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Surprising Good News: Cooperation Among Strangers Is Increasing, Study Shows

It might have to do with the migration to cities.

At a time when the country seems more divided than ever, cooperation and “togetherness” may sound like far-flung ideas. But research tells a different story: A recent study found that cooperation among strangers has gradually increased in the US since the 1950s.

The news comes from a scientific article published in the Psychological Bulletin Journal on July 18. And at first, it probably seems hard to believe. The study authors noted that most Americans believe cooperation among strangers has steadily declined.

In addition, previous research supports the theory that cooperation has gotten worse. However, the authors argue, that previous research either relies on people’s self-reported beliefs or isn’t up to date.

Analyzing Cooperation Over Time

The study’s authors analyzed 511 US studies (measuring cooperation among strangers) which took place between 1956 and 2017. In total, they looked at data from over 63,000 participants.

After analyzing the data, the study authors found no evidence that cooperation declined over the 61 year period. Instead, they observed a slight, gradual increase in cooperation over time.

“We were surprised by our findings that Americans became more cooperative over the last six decades, because many people believe US society is becoming less socially connected, less trusting, and less committed to the common good,” lead researcher Yu Kou, PhD, a professor of social psychology at Beijing Normal University, said in a press release.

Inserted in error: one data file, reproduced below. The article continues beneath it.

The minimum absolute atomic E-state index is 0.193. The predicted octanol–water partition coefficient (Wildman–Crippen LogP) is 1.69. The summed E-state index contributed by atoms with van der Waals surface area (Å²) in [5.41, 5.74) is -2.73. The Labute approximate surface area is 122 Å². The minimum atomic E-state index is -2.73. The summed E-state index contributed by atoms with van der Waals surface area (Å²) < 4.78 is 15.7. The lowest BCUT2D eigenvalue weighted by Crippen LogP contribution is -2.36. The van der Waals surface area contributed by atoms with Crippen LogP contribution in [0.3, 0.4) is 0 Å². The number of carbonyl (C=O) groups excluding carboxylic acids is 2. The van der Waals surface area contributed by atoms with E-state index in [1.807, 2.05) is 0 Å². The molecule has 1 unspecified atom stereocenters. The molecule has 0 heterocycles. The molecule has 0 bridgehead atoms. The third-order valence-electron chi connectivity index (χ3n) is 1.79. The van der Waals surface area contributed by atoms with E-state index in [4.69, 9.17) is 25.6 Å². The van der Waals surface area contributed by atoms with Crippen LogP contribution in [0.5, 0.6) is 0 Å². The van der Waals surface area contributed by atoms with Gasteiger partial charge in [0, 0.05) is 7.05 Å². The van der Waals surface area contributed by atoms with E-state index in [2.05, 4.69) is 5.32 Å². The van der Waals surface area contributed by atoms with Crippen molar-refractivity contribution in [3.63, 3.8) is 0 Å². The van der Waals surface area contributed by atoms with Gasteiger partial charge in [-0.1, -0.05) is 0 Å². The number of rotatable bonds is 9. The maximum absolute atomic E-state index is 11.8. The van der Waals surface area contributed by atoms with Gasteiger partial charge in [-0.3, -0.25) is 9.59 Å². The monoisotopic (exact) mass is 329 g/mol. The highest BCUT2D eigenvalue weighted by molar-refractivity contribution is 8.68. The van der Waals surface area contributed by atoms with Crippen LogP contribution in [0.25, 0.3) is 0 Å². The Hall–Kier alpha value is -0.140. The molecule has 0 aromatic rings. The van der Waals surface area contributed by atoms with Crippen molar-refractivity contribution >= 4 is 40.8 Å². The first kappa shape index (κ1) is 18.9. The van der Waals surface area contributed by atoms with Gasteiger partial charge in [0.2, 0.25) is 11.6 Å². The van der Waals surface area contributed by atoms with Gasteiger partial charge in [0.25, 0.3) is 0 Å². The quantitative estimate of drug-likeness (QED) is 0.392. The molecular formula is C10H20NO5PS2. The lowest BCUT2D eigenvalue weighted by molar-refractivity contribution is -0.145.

Why might cooperation be on the rise? Previous research shows that better cooperation is linked with market competitiveness and economic growth. (Market competitiveness means that consumers compete with one another for goods or services. Economic growth refers to an increase in our production of economic goods and services.)

Also, more people are living in cities and on their own, and may be forced to cooperate with strangers.

“It’s possible that people gradually learn to broaden their cooperation with friends and acquaintances to strangers, which is called for in more urban, anonymous societies,” said study co-author Paul Van Lange, PhD, a professor of social psychology at Vrije Universiteit Amsterdam. “US society may have become more individualistic, but people have not.”

Limitations and Downsides

We must take the research with a few grains of salt. Many of the participants in the 511 studies were college students, so the results may not represent the rest of US society. Also, as the authors wrote: “One intriguing implication of these findings is that while Americans’ cooperation has increased over time, their beliefs about others’ willingness to cooperate has actually declined.” So, while we are cooperating better than ever, we assume our fellow citizens are not willing to do the same.

Still, this study is important because it shines light on American perspectives and offers hope for the future. “Greater cooperation within and between societies may help us tackle global challenges, such as responses to pandemics, climate change, and immigrant crises,” said Dr. Kou.

Overall, it’s a good reminder to look at what brings us together so we can learn how to move forward. The takeaway? Look for the best in others, especially if your initial reaction is to assume the worst.

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